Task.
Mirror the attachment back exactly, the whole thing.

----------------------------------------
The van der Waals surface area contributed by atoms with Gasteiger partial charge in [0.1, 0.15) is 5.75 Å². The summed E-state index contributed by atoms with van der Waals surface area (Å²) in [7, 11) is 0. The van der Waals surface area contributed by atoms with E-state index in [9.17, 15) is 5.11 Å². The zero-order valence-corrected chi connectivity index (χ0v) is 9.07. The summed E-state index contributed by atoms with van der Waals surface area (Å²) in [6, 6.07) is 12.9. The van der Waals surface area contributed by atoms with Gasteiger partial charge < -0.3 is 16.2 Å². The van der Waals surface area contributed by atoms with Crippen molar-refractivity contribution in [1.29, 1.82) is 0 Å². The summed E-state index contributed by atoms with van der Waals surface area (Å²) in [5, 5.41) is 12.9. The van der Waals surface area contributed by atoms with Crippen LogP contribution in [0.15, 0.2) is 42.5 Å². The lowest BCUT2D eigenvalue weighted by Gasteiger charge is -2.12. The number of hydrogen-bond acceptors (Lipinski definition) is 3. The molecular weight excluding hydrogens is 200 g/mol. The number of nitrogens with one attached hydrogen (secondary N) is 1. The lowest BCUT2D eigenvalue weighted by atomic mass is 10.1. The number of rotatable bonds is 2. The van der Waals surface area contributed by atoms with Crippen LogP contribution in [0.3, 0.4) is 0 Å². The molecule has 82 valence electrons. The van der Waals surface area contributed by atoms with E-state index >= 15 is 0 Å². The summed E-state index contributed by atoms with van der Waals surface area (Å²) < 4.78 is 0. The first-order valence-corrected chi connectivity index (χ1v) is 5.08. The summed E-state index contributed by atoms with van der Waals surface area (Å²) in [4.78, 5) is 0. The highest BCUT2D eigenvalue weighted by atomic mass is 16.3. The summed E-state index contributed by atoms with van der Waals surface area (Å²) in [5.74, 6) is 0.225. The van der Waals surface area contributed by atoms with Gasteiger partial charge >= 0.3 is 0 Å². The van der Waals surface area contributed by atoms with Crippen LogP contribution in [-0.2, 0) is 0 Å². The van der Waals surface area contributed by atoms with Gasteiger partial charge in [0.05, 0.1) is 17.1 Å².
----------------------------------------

The van der Waals surface area contributed by atoms with Gasteiger partial charge in [0.1, 0.15) is 5.75 Å². The summed E-state index contributed by atoms with van der Waals surface area (Å²) in [7, 11) is 0. The van der Waals surface area contributed by atoms with E-state index in [9.17, 15) is 5.11 Å². The zero-order valence-corrected chi connectivity index (χ0v) is 9.07. The summed E-state index contributed by atoms with van der Waals surface area (Å²) in [6, 6.07) is 12.9. The van der Waals surface area contributed by atoms with Gasteiger partial charge < -0.3 is 16.2 Å². The van der Waals surface area contributed by atoms with Crippen molar-refractivity contribution in [1.29, 1.82) is 0 Å². The summed E-state index contributed by atoms with van der Waals surface area (Å²) in [5, 5.41) is 12.9. The van der Waals surface area contributed by atoms with Crippen LogP contribution in [0.15, 0.2) is 42.5 Å². The lowest BCUT2D eigenvalue weighted by Gasteiger charge is -2.12. The number of hydrogen-bond acceptors (Lipinski definition) is 3. The molecular weight excluding hydrogens is 200 g/mol. The number of nitrogens with one attached hydrogen (secondary N) is 1. The lowest BCUT2D eigenvalue weighted by atomic mass is 10.1. The number of rotatable bonds is 2. The van der Waals surface area contributed by atoms with Crippen LogP contribution in [0.3, 0.4) is 0 Å². The molecule has 82 valence electrons. The van der Waals surface area contributed by atoms with E-state index >= 15 is 0 Å². The summed E-state index contributed by atoms with van der Waals surface area (Å²) < 4.78 is 0. The first-order valence-corrected chi connectivity index (χ1v) is 5.08. The summed E-state index contributed by atoms with van der Waals surface area (Å²) in [4.78, 5) is 0. The highest BCUT2D eigenvalue weighted by atomic mass is 16.3. The summed E-state index contributed by atoms with van der Waals surface area (Å²) in [5.74, 6) is 0.225. The van der Waals surface area contributed by atoms with Gasteiger partial charge >= 0.3 is 0 Å². The van der Waals surface area contributed by atoms with Crippen LogP contribution in [-0.2, 0) is 0 Å². The van der Waals surface area contributed by atoms with Gasteiger partial charge in [0.05, 0.1) is 17.1 Å².